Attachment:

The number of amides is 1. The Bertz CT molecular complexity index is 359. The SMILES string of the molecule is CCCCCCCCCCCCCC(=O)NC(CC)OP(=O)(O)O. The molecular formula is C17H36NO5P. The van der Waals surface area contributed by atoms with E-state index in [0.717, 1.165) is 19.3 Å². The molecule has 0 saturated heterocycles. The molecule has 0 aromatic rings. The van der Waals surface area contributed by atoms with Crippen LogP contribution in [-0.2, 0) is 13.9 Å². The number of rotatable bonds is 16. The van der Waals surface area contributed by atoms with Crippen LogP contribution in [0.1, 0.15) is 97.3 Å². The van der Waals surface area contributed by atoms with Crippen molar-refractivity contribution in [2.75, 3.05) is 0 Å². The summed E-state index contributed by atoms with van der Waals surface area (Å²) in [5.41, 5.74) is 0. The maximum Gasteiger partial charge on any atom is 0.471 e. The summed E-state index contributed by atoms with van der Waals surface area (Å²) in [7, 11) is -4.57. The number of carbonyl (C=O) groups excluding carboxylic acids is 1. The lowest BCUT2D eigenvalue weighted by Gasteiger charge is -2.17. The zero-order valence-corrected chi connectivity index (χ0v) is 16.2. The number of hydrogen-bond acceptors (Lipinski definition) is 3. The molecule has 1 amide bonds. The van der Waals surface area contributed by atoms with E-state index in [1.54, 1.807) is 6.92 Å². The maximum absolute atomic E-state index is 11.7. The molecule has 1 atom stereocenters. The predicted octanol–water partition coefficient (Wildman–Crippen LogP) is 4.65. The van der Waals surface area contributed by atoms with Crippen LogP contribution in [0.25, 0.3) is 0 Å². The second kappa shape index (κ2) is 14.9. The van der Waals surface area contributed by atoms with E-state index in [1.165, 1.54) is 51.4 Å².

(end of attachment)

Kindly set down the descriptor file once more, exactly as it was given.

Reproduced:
The number of amides is 1. The Bertz CT molecular complexity index is 359. The SMILES string of the molecule is CCCCCCCCCCCCCC(=O)NC(CC)OP(=O)(O)O. The molecular formula is C17H36NO5P. The van der Waals surface area contributed by atoms with E-state index in [0.717, 1.165) is 19.3 Å². The molecule has 0 saturated heterocycles. The molecule has 0 aromatic rings. The van der Waals surface area contributed by atoms with Crippen LogP contribution in [-0.2, 0) is 13.9 Å². The number of rotatable bonds is 16. The van der Waals surface area contributed by atoms with Crippen LogP contribution in [0.1, 0.15) is 97.3 Å². The van der Waals surface area contributed by atoms with Crippen molar-refractivity contribution in [2.75, 3.05) is 0 Å². The summed E-state index contributed by atoms with van der Waals surface area (Å²) in [5.41, 5.74) is 0. The maximum Gasteiger partial charge on any atom is 0.471 e. The summed E-state index contributed by atoms with van der Waals surface area (Å²) in [7, 11) is -4.57. The number of carbonyl (C=O) groups excluding carboxylic acids is 1. The lowest BCUT2D eigenvalue weighted by Gasteiger charge is -2.17. The zero-order valence-corrected chi connectivity index (χ0v) is 16.2. The number of hydrogen-bond acceptors (Lipinski definition) is 3. The molecule has 1 amide bonds. The van der Waals surface area contributed by atoms with E-state index in [1.54, 1.807) is 6.92 Å². The maximum absolute atomic E-state index is 11.7. The molecule has 1 atom stereocenters. The predicted octanol–water partition coefficient (Wildman–Crippen LogP) is 4.65. The van der Waals surface area contributed by atoms with Crippen LogP contribution in [0.25, 0.3) is 0 Å². The second kappa shape index (κ2) is 14.9. The van der Waals surface area contributed by atoms with E-state index in [1.165, 1.54) is 51.4 Å².